Through Our Eyes
Exploring African-American Men's Perspective on Factors Affecting Transition to Manhood
Published in: Journal of General Internal Medicine, Volume 27, pages 153-159 (2012). doi: 10.1007/s11606-011-1836-0
Posted on rand.org Jun 21, 2023
Premature mortality and disparities in morbidity observed in African-American men may be associated with factors in their social, economic, and built environments that may be especially influential during the transition to adulthood.
To have young, African-American men from Los Angeles County identify and prioritize factors associated with their transition to manhood using photovoice methodology and pile-sorting exercises.
Qualitative study using community-based participatory research (CBPR) and photovoice.
Twelve African-American men, ages 16–26 years, from Los Angeles County, California.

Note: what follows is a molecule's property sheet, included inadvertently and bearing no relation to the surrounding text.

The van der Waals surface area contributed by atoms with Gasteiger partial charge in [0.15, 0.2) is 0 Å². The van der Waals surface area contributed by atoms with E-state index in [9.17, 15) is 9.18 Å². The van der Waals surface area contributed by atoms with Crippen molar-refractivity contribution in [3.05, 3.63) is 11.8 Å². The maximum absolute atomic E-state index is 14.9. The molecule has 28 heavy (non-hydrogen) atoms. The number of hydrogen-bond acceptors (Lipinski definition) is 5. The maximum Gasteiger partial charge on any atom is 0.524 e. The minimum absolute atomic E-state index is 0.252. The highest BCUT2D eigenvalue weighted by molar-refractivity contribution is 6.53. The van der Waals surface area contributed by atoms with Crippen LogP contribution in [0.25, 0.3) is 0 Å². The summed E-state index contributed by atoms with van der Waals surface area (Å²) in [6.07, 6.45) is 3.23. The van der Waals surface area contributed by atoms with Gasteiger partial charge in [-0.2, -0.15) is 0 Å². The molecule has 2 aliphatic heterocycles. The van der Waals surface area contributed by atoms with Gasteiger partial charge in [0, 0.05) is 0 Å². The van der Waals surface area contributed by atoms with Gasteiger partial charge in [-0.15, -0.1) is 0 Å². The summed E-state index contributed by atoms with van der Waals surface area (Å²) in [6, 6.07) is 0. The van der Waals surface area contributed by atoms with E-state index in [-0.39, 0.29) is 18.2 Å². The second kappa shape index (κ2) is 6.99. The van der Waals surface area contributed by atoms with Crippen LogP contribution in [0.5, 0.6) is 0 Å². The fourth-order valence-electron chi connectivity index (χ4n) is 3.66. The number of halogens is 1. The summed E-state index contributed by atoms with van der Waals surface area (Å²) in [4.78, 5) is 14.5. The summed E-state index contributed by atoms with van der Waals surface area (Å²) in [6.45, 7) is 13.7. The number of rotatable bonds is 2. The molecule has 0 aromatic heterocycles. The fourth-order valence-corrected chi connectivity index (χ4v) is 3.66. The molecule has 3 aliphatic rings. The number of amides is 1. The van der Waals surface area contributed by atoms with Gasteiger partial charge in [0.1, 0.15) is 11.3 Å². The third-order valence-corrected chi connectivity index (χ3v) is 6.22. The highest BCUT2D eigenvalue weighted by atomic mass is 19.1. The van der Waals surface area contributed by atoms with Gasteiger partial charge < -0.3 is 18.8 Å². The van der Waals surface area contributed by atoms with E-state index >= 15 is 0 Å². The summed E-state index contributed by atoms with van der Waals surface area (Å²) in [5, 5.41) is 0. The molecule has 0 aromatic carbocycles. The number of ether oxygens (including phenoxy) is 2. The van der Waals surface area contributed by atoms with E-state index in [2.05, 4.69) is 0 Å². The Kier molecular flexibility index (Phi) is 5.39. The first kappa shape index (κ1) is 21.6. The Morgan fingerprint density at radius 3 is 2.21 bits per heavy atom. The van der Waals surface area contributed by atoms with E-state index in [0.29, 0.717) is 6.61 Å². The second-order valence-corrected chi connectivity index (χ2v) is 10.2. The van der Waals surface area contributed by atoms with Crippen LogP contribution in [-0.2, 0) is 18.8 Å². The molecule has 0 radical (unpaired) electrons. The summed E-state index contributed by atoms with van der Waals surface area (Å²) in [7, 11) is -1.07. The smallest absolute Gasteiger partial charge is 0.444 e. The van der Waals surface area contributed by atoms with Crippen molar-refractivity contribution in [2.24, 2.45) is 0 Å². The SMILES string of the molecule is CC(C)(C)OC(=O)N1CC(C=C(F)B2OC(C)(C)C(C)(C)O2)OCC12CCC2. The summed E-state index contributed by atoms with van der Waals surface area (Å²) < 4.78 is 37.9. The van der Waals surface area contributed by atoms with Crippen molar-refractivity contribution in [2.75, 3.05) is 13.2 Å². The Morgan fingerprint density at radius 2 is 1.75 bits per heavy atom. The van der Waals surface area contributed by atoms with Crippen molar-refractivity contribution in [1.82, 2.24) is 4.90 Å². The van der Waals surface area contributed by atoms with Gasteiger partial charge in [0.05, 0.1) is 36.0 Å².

We used CBPR principles to form a community advisory board (CAB) whose members defined goals for the partnered project, developed the protocols, and participated in data collection and analysis. Participants were given digital cameras to take 50–300 photographs over three months. Pile-sorting techniques were used to facilitate participants' identification and discussion of the themes in their photos and selected photos of the group. Pile-sorts of group photographs were analyzed using multidimensional scaling and hierarchical cluster analysis to systematically compare participants' themes and identify patterns of associations between sorted photographs. Sub-themes and related quotes were also elicited from the pile-sorting transcripts. The CAB and several study participants met periodically to develop dissemination strategies and design interventions informed by study findings.
Four dominant themes emerged during analysis: 1) Struggles face during the transition to manhood, 2) Sources of social support, 3) Role of sports, and 4) Views on Los Angeles lifestyle. The project led to the formation of a young men's group and community events featuring participants.
CBPR and photovoice are effective methods to engage young, African-American men to identify and discuss factors affecting their transition to manhood, contextualize research findings, and participate in intervention development.